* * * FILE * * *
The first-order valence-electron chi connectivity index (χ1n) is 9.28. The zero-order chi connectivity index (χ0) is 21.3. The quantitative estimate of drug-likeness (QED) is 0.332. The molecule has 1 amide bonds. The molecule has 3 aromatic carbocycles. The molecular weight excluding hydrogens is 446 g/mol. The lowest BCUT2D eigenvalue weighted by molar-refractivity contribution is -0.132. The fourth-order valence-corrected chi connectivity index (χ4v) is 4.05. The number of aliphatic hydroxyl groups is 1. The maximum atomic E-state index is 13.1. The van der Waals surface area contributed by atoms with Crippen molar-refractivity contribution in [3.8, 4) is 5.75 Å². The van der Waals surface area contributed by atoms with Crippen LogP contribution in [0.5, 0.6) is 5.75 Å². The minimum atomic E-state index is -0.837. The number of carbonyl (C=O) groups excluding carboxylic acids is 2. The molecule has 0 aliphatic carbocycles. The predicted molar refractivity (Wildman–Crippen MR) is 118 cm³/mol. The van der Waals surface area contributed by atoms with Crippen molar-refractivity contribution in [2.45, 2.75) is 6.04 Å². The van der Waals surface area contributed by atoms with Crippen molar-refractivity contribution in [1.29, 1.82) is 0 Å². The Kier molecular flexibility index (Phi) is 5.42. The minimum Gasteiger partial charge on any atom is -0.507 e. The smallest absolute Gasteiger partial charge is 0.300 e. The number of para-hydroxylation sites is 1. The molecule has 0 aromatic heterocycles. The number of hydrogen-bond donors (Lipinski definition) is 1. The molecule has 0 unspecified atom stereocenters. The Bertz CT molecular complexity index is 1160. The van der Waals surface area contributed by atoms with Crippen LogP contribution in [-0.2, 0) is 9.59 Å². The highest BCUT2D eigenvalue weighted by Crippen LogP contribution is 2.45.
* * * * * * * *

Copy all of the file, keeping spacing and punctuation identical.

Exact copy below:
The first-order valence-electron chi connectivity index (χ1n) is 9.28. The zero-order chi connectivity index (χ0) is 21.3. The quantitative estimate of drug-likeness (QED) is 0.332. The molecule has 1 amide bonds. The molecule has 3 aromatic carbocycles. The molecular weight excluding hydrogens is 446 g/mol. The lowest BCUT2D eigenvalue weighted by molar-refractivity contribution is -0.132. The fourth-order valence-corrected chi connectivity index (χ4v) is 4.05. The number of aliphatic hydroxyl groups is 1. The maximum atomic E-state index is 13.1. The van der Waals surface area contributed by atoms with Crippen molar-refractivity contribution in [3.8, 4) is 5.75 Å². The van der Waals surface area contributed by atoms with Crippen LogP contribution in [0.5, 0.6) is 5.75 Å². The minimum atomic E-state index is -0.837. The number of carbonyl (C=O) groups excluding carboxylic acids is 2. The molecule has 0 aliphatic carbocycles. The predicted molar refractivity (Wildman–Crippen MR) is 118 cm³/mol. The van der Waals surface area contributed by atoms with Crippen molar-refractivity contribution in [2.45, 2.75) is 6.04 Å². The van der Waals surface area contributed by atoms with Crippen molar-refractivity contribution in [1.29, 1.82) is 0 Å². The Kier molecular flexibility index (Phi) is 5.42. The minimum Gasteiger partial charge on any atom is -0.507 e. The smallest absolute Gasteiger partial charge is 0.300 e. The number of para-hydroxylation sites is 1. The molecule has 0 aromatic heterocycles. The number of hydrogen-bond donors (Lipinski definition) is 1. The molecule has 0 unspecified atom stereocenters. The Bertz CT molecular complexity index is 1160. The van der Waals surface area contributed by atoms with Crippen LogP contribution in [-0.2, 0) is 9.59 Å². The highest BCUT2D eigenvalue weighted by Crippen LogP contribution is 2.45.